With ventilators in short supply and U.S. COVID-19 cases surging in mid-March, the coronavirus pandemic gave rise to a cross-industry partnership between automaker General Motors and Seattle area medical device company Ventec Life Systems.
Ventec, a small medtech founded in 2012, was operating at full capacity in March, producing a few hundred units per month to meet the urgent need for ventilators. But it lacked the resources and infrastructure to increase production on a massive scale. GM offered to help Ventec build the potentially life-saving breathing devices at the automaker's parts plant in Kokomo, Indiana.
Within a month, the first ventilators jointly produced by GM and Ventec were delivered to hospitals in the Chicago area, according to Dan Purvis, CEO of Houston-based engineering firm Velentium, whose company provided the automated testing systems to ensure the ventilators worked as designed.
Even son, the partnership hit manufacturing challenges early on, Purvis acknowledged, as GM worked to ramp up ventilator production from zero to 10,000 machines per month.
GM, of course, is not a medical device manufacturer. It makes cars, and the scale and speed needed for producing the ventilators was unprecedented, Purvis said. At the same time, he credited GM's expertise in "high-scale" manufacturing, its purchasing power and its resources as critical for an undertaking of this size.
GM and Ventec executives had their first conference calls in mid-March to discuss how the two companies could work together to ramp up production of the ventilators, Purvis said. That led to a March 20 face-to-face meeting between execs at Ventec's facility in the Seattle area, only three weeks and nine miles away from the nursing home where the first fatal U.S. cases of COVID-19 occurred, he pointed out during an interview with MedTech Dive.
"Four executives from GM showed up and within the first 30 minutes of them being in the building it was very obvious to me, in my 26-year career, that these people had the resources, the intensity and the intention to make a huge dent in this problem," said Purvis, who attended the meeting at Ventec's Bothell, Washington, headquarters.
Within days of that March 20 meeting, GM had contacted its global supply base, developed plans to source all the necessary parts for the ventilators, and began preparing the automaker's closed Kokomo facility for retooling to accommodate ventilator manufacturing.
At the time, the White House was preparing to announce the GM-Ventec venture, called Project V, that called for the production of as many as 80,000 ventilators. However, a March 26 New York Times report said federal support for the GM-Ventec partnership was called into question after the Federal Emergency Management Agency weighed whether the project's $1 billion price tag was too expensive, with several hundred million dollars to be paid upfront to retool GM's Kokomo plant.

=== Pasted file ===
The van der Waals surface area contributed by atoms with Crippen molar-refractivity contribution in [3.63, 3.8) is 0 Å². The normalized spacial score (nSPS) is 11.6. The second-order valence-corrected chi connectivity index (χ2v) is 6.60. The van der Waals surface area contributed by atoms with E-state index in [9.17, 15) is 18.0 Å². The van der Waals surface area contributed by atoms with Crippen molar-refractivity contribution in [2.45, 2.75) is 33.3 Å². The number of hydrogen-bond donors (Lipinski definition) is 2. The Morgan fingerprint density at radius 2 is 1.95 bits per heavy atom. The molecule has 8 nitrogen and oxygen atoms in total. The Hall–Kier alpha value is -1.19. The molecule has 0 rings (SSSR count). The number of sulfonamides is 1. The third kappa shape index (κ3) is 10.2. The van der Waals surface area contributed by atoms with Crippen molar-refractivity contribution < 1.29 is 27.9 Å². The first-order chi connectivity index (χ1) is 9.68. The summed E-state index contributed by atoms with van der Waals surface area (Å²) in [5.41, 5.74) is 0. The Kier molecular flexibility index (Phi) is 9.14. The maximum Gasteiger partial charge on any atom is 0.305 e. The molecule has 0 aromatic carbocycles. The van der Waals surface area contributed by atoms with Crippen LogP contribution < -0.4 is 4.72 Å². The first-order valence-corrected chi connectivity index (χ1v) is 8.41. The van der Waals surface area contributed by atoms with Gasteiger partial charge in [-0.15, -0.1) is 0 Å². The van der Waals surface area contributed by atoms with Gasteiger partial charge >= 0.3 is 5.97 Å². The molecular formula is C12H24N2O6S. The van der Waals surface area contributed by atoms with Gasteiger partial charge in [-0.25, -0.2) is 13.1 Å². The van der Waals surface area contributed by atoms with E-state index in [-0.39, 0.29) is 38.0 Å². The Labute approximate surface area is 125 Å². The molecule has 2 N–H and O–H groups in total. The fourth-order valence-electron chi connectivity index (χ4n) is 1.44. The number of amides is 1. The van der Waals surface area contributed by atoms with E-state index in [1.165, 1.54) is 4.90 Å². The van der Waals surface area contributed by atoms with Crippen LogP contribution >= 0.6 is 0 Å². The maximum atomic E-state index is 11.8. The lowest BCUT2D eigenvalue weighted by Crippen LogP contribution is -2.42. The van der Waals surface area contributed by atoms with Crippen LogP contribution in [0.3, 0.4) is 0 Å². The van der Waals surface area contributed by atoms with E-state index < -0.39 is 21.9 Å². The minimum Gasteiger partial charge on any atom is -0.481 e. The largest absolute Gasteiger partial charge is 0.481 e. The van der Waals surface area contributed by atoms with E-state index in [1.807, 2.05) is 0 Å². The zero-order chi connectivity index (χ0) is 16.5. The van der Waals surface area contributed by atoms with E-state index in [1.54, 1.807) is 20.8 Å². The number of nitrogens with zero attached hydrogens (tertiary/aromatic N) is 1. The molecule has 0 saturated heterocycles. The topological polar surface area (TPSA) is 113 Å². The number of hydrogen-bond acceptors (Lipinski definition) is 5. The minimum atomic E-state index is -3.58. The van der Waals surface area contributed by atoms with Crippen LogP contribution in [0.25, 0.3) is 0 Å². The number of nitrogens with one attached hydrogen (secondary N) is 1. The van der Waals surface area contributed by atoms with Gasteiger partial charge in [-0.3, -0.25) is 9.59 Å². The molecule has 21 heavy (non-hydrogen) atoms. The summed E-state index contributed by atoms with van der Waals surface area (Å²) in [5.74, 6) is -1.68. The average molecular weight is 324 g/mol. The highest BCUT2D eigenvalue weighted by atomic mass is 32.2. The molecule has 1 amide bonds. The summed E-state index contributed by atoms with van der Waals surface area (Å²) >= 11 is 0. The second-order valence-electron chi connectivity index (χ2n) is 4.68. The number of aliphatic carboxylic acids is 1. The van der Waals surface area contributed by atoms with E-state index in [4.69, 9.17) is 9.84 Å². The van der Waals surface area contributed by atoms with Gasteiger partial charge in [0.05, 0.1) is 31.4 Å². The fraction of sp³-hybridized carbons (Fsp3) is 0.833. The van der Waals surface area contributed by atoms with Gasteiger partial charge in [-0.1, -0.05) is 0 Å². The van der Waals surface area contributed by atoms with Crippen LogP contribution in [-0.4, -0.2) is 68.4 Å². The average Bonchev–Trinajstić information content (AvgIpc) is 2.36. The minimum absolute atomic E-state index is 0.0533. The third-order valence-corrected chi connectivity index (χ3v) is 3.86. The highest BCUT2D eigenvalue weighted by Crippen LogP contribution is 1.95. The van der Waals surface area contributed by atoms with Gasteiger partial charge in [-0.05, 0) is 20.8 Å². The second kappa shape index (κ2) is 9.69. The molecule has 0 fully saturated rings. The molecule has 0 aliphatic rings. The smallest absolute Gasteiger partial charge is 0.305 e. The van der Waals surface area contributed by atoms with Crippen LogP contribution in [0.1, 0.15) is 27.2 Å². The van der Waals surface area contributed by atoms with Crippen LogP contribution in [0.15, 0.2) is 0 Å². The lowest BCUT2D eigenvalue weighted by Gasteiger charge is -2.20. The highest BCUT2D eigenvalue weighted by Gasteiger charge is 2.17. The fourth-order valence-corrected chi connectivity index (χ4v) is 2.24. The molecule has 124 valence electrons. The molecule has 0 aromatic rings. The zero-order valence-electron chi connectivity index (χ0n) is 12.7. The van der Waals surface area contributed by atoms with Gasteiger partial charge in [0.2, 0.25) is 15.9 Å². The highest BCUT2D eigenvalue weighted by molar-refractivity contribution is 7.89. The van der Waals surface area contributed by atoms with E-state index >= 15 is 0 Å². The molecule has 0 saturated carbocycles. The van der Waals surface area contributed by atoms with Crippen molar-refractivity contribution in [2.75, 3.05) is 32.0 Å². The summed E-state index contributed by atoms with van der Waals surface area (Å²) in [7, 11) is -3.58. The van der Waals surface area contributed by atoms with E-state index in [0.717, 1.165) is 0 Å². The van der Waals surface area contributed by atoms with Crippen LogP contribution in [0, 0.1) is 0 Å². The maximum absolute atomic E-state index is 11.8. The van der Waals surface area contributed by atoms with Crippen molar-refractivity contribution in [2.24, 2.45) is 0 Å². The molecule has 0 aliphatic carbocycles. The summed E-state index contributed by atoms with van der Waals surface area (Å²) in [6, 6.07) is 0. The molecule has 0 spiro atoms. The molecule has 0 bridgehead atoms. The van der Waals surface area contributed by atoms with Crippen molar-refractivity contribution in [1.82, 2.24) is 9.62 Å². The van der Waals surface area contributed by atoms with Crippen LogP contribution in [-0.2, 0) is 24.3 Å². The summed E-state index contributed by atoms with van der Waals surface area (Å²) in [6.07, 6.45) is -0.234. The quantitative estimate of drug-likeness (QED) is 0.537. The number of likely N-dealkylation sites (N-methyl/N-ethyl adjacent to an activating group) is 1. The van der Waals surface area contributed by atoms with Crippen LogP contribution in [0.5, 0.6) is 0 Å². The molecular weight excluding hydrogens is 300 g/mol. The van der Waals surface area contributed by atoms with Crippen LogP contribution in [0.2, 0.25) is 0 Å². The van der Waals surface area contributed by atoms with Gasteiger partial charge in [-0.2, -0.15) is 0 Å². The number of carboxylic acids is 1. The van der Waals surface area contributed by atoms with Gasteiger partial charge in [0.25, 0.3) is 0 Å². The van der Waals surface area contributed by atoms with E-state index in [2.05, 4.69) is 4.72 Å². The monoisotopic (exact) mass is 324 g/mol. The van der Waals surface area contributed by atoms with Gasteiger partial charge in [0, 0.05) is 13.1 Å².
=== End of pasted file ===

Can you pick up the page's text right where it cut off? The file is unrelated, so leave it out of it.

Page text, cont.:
After weeks of pressure to utilize the power, President Donald Trump invoked the Defense Production Act, or DPA, on March 27.
"GM was wasting time," Trump said in a statement regarding his use of the Korean War-era law to require the automaker "accept, perform, and prioritize federal contracts for ventilators."
The presidential action was followed by a $489 million contract awarded to GM on April 8 by the Department of Health and Human Services for 30,000 ventilators to be delivered to the Strategic National Stockpile by the end of August.
Purvis said the DPA ended up being an important logistics tool, giving the team the legal authority to "circumvent bureaucracy to reprioritize, redirect, and expedite orders, shipments, flights, trucks, and people" needed to get the ventilators manufactured.
"Being able to say 'I need to talk to your boss because I have a letter here that says I'm running under an executive order from the president certainly opened doors and loosened logjams," Purvis added. "We never waited in any line."
Early testing, supply chain issues
Velentium is charged with testing each and every one of the 30,000 GM-Ventec ventilators as part of the manufacturing process. Initially, tests of the systems built in GM's Kokomo facility flagged problems early on.
"There were plenty of issues because you've got workers hired for the task that have never built a ventilator before. There's operator learning. There's operator error. There's new suppliers that have never built these components before," Purvis observed.
"In the first day, we maybe built one or two or zero because it just takes time. But then slowly but surely you get the expertise. The suppliers start to provide good parts and the test systems start to pass things," he added.
In total, GM and Ventec required 141 test systems from Velentium to be delivered within five weeks. "When we finished building a test stand in Houston and then shipped it up to Kokomo, it was oftentimes flown by private jet chartered by General Motors," he noted.
Hundreds of individual parts are needed to build each ventilator and the GM-Ventec team encountered supply chain challenges, Purvis said. However, the requirement for testing system parts was even more immediate, he said. "With the test systems, I needed the parts and I needed them now because I can't send a ventilator down the [production] line without the test stands."
Purvis said he worked closely with suppliers to source components from inventories around the world to ensure his access to parts critical for the testing systems. In some cases, ventilators were redesigned due to parts shortages.